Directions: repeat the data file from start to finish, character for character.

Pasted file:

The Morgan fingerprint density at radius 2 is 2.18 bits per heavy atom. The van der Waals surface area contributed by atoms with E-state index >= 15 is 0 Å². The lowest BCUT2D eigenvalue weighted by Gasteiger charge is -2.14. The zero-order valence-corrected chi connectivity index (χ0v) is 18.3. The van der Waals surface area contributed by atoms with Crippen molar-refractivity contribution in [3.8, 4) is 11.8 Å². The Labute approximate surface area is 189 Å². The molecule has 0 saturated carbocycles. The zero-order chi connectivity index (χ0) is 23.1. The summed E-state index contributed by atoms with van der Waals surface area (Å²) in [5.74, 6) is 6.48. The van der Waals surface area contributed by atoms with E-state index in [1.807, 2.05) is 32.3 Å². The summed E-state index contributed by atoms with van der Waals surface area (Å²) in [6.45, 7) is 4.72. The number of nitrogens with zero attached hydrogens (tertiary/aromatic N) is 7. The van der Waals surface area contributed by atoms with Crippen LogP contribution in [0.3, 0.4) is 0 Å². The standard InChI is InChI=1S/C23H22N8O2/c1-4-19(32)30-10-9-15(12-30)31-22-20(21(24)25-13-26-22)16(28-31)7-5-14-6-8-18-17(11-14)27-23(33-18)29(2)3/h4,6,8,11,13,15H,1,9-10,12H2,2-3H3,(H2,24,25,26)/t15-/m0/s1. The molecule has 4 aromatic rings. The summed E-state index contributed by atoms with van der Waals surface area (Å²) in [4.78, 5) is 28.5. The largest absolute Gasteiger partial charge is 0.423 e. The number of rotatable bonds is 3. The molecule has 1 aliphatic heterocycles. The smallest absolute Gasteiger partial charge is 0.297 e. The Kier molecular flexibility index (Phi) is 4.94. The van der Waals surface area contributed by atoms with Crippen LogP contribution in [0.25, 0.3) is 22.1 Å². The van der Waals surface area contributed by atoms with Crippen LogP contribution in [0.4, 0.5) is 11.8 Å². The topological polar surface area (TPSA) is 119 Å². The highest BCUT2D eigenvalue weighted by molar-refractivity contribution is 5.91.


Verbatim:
The Morgan fingerprint density at radius 2 is 2.18 bits per heavy atom. The van der Waals surface area contributed by atoms with E-state index >= 15 is 0 Å². The lowest BCUT2D eigenvalue weighted by Gasteiger charge is -2.14. The zero-order valence-corrected chi connectivity index (χ0v) is 18.3. The van der Waals surface area contributed by atoms with Crippen molar-refractivity contribution in [3.8, 4) is 11.8 Å². The Labute approximate surface area is 189 Å². The molecule has 0 saturated carbocycles. The zero-order chi connectivity index (χ0) is 23.1. The summed E-state index contributed by atoms with van der Waals surface area (Å²) in [5.74, 6) is 6.48. The van der Waals surface area contributed by atoms with E-state index in [1.807, 2.05) is 32.3 Å². The summed E-state index contributed by atoms with van der Waals surface area (Å²) in [6.45, 7) is 4.72. The number of nitrogens with zero attached hydrogens (tertiary/aromatic N) is 7. The van der Waals surface area contributed by atoms with Crippen LogP contribution in [0.3, 0.4) is 0 Å². The standard InChI is InChI=1S/C23H22N8O2/c1-4-19(32)30-10-9-15(12-30)31-22-20(21(24)25-13-26-22)16(28-31)7-5-14-6-8-18-17(11-14)27-23(33-18)29(2)3/h4,6,8,11,13,15H,1,9-10,12H2,2-3H3,(H2,24,25,26)/t15-/m0/s1. The molecule has 4 aromatic rings. The summed E-state index contributed by atoms with van der Waals surface area (Å²) in [4.78, 5) is 28.5. The largest absolute Gasteiger partial charge is 0.423 e. The number of rotatable bonds is 3. The molecule has 1 aliphatic heterocycles. The smallest absolute Gasteiger partial charge is 0.297 e. The Kier molecular flexibility index (Phi) is 4.94. The van der Waals surface area contributed by atoms with Crippen LogP contribution in [0.25, 0.3) is 22.1 Å². The van der Waals surface area contributed by atoms with Crippen LogP contribution in [0.4, 0.5) is 11.8 Å². The topological polar surface area (TPSA) is 119 Å². The highest BCUT2D eigenvalue weighted by molar-refractivity contribution is 5.91.